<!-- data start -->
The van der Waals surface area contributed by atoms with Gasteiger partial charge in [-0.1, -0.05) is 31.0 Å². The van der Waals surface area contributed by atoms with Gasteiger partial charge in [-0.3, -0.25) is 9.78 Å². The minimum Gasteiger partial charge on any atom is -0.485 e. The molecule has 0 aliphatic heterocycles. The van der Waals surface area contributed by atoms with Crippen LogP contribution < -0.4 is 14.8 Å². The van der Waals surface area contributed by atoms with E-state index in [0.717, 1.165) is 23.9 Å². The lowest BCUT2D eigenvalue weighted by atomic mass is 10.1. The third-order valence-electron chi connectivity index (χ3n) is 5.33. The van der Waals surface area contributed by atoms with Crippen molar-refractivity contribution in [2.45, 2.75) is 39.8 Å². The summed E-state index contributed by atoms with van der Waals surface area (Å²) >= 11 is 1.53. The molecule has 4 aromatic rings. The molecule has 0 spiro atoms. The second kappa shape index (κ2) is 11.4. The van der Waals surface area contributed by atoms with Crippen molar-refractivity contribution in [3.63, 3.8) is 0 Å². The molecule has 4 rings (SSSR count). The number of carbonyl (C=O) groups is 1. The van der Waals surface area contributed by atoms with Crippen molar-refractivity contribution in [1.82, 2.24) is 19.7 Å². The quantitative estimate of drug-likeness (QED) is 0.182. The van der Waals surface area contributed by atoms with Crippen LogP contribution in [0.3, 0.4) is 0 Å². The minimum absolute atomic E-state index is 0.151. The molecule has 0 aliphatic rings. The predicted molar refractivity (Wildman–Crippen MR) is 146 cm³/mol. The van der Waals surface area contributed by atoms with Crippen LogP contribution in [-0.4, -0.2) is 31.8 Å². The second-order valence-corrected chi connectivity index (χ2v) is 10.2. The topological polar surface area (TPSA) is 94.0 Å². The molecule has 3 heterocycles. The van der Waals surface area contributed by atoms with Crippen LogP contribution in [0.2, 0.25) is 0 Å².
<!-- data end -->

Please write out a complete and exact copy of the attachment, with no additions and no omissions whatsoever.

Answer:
The van der Waals surface area contributed by atoms with Gasteiger partial charge in [-0.1, -0.05) is 31.0 Å². The van der Waals surface area contributed by atoms with Gasteiger partial charge in [-0.3, -0.25) is 9.78 Å². The minimum Gasteiger partial charge on any atom is -0.485 e. The molecule has 0 aliphatic heterocycles. The van der Waals surface area contributed by atoms with Crippen LogP contribution < -0.4 is 14.8 Å². The van der Waals surface area contributed by atoms with E-state index in [0.717, 1.165) is 23.9 Å². The lowest BCUT2D eigenvalue weighted by atomic mass is 10.1. The third-order valence-electron chi connectivity index (χ3n) is 5.33. The van der Waals surface area contributed by atoms with Crippen molar-refractivity contribution in [2.45, 2.75) is 39.8 Å². The summed E-state index contributed by atoms with van der Waals surface area (Å²) >= 11 is 1.53. The molecule has 4 aromatic rings. The molecule has 0 spiro atoms. The second kappa shape index (κ2) is 11.4. The van der Waals surface area contributed by atoms with Crippen molar-refractivity contribution in [3.63, 3.8) is 0 Å². The molecule has 4 rings (SSSR count). The number of carbonyl (C=O) groups is 1. The van der Waals surface area contributed by atoms with Crippen molar-refractivity contribution in [1.82, 2.24) is 19.7 Å². The quantitative estimate of drug-likeness (QED) is 0.182. The van der Waals surface area contributed by atoms with Crippen LogP contribution in [0.3, 0.4) is 0 Å². The minimum absolute atomic E-state index is 0.151. The molecule has 0 aliphatic rings. The predicted molar refractivity (Wildman–Crippen MR) is 146 cm³/mol. The van der Waals surface area contributed by atoms with Crippen LogP contribution in [-0.4, -0.2) is 31.8 Å². The second-order valence-corrected chi connectivity index (χ2v) is 10.2. The topological polar surface area (TPSA) is 94.0 Å². The molecule has 3 heterocycles. The van der Waals surface area contributed by atoms with Crippen LogP contribution in [0.2, 0.25) is 0 Å².